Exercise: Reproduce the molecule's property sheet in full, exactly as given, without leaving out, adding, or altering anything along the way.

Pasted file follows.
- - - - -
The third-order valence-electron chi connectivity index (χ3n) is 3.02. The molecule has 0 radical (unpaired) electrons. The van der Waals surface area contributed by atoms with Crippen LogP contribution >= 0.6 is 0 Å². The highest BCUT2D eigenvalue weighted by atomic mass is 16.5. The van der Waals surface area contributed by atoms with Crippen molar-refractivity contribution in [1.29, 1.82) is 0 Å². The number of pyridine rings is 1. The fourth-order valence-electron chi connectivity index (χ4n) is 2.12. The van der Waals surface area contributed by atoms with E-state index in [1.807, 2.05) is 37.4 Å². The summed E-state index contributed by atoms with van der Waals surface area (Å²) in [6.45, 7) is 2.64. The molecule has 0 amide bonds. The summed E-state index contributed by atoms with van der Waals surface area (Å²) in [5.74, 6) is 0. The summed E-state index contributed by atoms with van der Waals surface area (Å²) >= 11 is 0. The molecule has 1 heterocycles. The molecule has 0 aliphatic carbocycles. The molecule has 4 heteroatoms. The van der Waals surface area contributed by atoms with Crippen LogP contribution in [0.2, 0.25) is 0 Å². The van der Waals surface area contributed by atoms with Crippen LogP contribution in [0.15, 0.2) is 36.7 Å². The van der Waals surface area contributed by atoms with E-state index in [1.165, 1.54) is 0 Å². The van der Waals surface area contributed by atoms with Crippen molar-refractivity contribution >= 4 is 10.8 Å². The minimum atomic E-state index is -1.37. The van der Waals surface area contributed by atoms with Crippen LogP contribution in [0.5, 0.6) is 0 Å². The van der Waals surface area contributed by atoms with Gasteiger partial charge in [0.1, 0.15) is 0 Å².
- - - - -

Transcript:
The third-order valence-electron chi connectivity index (χ3n) is 3.02. The molecule has 0 radical (unpaired) electrons. The van der Waals surface area contributed by atoms with Crippen LogP contribution >= 0.6 is 0 Å². The highest BCUT2D eigenvalue weighted by atomic mass is 16.5. The van der Waals surface area contributed by atoms with Crippen molar-refractivity contribution in [1.29, 1.82) is 0 Å². The number of pyridine rings is 1. The fourth-order valence-electron chi connectivity index (χ4n) is 2.12. The van der Waals surface area contributed by atoms with E-state index in [1.807, 2.05) is 37.4 Å². The summed E-state index contributed by atoms with van der Waals surface area (Å²) in [6.45, 7) is 2.64. The molecule has 0 amide bonds. The summed E-state index contributed by atoms with van der Waals surface area (Å²) in [5.74, 6) is 0. The summed E-state index contributed by atoms with van der Waals surface area (Å²) >= 11 is 0. The molecule has 1 heterocycles. The molecule has 0 aliphatic carbocycles. The molecule has 4 heteroatoms. The van der Waals surface area contributed by atoms with Crippen LogP contribution in [0.2, 0.25) is 0 Å². The van der Waals surface area contributed by atoms with Crippen LogP contribution in [0.15, 0.2) is 36.7 Å². The van der Waals surface area contributed by atoms with E-state index in [1.165, 1.54) is 0 Å². The van der Waals surface area contributed by atoms with Crippen molar-refractivity contribution >= 4 is 10.8 Å². The minimum atomic E-state index is -1.37. The van der Waals surface area contributed by atoms with Crippen LogP contribution in [0.5, 0.6) is 0 Å². The van der Waals surface area contributed by atoms with Gasteiger partial charge in [0.1, 0.15) is 0 Å².